Policy Innovations / The Open Government Partnership

The Open Government Partnership

Corruption, lack of transparency, and poorly functioning tax systems not only deprive government of revenues; they inflict a quieter and in some ways an even more dangerous cost as well, because they corrode citizens’ trust in each other and in their government.

Hillary Clinton, US Secretary of State

To improve their effectiveness and enable an efficient response to citizens’ concerns, governments around the world are taking new and creative steps to become more transparent, accountable and participatory.

A growing number of countries have passed progressive legislation mandating regular public access to information in practical and usable formats. Governments are also making revenues and expenditures more transparent and enlisting communities to help track the delivery of essential public services. Others are increasingly experimenting with new forms of citizen engagement, often with the encouragement and partnership of civil society and with the benefit of new technology.

Yet these are just the beginnings of what can be done to open up government.

New partnerships

The Open Government Partnership (OGP) was formed to help promote innovative ways for governments to increase their openness. Its goals include:

  • increasing public sector responsiveness to citizens
  • countering corruption
  • promoting economic efficiencies
  • harnessing new technologies
  • improving the delivery of services

Developed in 2011 by a group of committed governments, civil society leaders and private sector representatives, this new coalition aims to stretch countries beyond their current limits in the areas of transparency, accountability and citizen engagement.

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The Transparency and Accountability Initiative (T/A Initiative) supports the OGP through the provision of a full-time advisor and promoting civil society engagement among leading open government activists from around the world.  OGP participating countries and civil society will develop, implement and monitor new open government initiatives under OGP.  The OGP process includes:

  • A high-level declaration on open government to be signed by the founding OGP governments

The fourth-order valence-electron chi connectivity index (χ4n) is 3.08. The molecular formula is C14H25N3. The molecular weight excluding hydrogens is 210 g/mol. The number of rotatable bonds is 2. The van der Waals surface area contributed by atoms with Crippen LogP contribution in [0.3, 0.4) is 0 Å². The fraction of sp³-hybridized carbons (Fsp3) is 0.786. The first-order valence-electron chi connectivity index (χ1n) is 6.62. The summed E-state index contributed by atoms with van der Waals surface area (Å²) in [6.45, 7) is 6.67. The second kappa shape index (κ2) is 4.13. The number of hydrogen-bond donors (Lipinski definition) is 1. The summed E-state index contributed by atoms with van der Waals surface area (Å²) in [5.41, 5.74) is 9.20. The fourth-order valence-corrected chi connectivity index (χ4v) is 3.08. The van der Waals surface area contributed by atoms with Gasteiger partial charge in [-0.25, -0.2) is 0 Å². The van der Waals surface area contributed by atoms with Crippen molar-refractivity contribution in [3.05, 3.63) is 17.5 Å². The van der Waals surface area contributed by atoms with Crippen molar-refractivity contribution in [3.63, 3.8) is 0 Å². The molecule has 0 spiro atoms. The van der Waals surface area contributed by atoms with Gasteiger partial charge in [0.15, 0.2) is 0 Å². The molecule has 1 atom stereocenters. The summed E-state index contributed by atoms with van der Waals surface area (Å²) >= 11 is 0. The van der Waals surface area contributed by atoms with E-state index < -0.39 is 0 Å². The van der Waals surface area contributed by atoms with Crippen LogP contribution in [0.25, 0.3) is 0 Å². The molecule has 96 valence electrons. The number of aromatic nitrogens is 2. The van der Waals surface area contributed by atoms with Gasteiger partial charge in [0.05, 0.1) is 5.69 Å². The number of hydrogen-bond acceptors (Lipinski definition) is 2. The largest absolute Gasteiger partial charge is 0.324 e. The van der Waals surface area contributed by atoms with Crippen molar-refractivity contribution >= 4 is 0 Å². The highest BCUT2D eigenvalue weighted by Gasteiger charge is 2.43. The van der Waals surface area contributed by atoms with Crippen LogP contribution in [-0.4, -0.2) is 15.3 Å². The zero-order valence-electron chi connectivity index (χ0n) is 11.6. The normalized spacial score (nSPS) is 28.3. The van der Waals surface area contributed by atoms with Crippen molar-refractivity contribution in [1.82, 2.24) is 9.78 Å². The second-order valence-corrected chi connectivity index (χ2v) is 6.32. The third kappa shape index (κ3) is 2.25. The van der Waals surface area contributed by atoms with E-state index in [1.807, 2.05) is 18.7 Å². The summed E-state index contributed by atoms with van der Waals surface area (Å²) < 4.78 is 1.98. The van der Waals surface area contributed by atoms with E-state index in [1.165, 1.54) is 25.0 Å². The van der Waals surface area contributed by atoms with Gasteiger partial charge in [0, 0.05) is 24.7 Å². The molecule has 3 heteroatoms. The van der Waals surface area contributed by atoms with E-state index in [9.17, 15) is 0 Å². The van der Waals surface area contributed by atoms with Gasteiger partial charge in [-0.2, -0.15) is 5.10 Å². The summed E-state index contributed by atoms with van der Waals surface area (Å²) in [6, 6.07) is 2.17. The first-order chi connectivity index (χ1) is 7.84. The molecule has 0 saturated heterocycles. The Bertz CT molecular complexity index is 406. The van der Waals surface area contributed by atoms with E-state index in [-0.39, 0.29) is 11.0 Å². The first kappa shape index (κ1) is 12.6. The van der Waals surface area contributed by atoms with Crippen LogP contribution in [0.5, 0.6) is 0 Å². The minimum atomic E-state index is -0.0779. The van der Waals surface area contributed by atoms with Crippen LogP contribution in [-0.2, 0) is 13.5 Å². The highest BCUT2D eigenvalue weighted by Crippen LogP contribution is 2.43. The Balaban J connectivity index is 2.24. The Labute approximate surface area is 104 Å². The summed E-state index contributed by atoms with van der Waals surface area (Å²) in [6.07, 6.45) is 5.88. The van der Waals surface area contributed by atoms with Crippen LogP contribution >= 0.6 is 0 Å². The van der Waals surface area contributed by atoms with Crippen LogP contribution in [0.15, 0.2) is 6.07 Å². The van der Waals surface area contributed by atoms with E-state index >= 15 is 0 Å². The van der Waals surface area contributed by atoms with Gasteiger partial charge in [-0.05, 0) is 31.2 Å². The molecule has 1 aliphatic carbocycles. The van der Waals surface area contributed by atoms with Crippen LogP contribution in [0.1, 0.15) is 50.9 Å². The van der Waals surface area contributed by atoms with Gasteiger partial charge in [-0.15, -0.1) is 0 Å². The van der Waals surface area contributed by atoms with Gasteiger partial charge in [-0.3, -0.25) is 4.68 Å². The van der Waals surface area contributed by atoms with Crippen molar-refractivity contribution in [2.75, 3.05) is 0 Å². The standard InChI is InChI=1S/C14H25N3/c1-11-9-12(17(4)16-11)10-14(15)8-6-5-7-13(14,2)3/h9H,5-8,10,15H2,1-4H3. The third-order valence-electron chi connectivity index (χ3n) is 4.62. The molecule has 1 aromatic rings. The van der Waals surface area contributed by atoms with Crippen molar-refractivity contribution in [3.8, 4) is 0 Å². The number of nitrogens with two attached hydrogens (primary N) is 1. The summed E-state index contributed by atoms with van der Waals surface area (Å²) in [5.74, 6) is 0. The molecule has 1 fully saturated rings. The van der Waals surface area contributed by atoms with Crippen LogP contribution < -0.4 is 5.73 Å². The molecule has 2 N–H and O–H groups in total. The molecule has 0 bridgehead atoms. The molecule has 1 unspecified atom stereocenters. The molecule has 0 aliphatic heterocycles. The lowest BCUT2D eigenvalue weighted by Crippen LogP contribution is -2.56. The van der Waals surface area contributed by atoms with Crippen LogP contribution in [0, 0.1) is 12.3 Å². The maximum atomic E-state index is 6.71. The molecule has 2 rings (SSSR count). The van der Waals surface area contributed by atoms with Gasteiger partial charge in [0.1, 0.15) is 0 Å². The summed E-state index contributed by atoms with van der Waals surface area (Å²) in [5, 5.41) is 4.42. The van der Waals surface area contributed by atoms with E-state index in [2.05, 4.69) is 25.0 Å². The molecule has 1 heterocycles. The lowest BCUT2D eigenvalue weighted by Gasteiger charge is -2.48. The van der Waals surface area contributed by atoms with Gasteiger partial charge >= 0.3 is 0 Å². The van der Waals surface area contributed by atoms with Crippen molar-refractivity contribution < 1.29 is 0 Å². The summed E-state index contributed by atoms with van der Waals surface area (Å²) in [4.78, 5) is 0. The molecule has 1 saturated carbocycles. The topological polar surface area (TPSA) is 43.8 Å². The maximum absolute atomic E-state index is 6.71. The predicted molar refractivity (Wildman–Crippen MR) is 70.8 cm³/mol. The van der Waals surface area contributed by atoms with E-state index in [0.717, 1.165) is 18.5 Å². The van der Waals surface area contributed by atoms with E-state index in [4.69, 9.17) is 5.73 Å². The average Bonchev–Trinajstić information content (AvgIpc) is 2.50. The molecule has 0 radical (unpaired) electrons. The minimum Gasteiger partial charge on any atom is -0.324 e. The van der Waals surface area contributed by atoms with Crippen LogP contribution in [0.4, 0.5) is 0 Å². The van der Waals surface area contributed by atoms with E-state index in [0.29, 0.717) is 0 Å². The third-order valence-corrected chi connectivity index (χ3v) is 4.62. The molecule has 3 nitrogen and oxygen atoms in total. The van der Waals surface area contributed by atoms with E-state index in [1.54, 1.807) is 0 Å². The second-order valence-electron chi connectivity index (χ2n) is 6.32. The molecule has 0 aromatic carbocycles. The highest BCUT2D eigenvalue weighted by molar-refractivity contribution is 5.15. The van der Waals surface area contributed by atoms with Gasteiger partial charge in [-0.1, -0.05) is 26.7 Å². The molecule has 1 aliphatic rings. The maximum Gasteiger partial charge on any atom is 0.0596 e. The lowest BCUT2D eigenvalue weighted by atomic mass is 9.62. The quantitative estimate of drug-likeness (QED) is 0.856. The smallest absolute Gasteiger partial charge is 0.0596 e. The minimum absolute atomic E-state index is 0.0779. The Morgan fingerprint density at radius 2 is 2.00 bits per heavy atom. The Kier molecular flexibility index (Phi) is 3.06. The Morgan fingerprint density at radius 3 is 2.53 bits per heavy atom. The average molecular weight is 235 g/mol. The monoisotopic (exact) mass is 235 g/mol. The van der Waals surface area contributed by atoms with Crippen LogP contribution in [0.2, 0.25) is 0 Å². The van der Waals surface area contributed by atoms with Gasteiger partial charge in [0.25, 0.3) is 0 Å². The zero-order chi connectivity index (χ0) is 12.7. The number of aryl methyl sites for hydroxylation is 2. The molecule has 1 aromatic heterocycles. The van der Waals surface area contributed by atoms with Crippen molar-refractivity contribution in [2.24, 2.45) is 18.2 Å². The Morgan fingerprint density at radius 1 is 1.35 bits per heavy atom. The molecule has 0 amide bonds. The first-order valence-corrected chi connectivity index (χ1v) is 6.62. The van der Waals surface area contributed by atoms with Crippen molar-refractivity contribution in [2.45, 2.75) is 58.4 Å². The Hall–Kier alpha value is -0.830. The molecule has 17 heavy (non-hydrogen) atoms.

• Concrete pledges and specific commitments by these countries on how they will put open government principles into practice
  • An independent reporting mechanism to track the progress that governments are making on their OGP commitments
  • An extension to new countries to sign the declaration of principles and develop their own country-specific commitments on open government reform

International and local organisations will also be encouraged to track and assess country progress.

Open Government Partnership

The OGP is overseen by an 17-member multi-stakeholder International Steering Committee that includes both governments and leading civil society representatives.

The governmental partners in the OGP include: Brazil, Indonesia, Mexico, Norway, Philippines, South Africa, United Kingdom, United States.

The nine leading civil society partners in the OGP are: Africa Center for Open Governance (Kenya); Instituto de Estudos Socioeconomicos (Brazil); Instituto Mexicana para la Competitividad (Mexico); International Budget Partnership (international); MKSS (India); National Security Archives (US); Revenue Watch Institute (international); Transparency and Accountability Initiative (international) and Twaweza (Tanzania).

This is part of the work of the T/A Initiative’s Policy Innovations working group. This group identifies and implements innovative recommendations to improve transparency and accountability in programmes and policies and includes five other areas:

  1. Budget processes
  2. Climate change
  3. Donor aid
  4. Financial sector
  5. Natural resource governance

Our research includes two other work areas: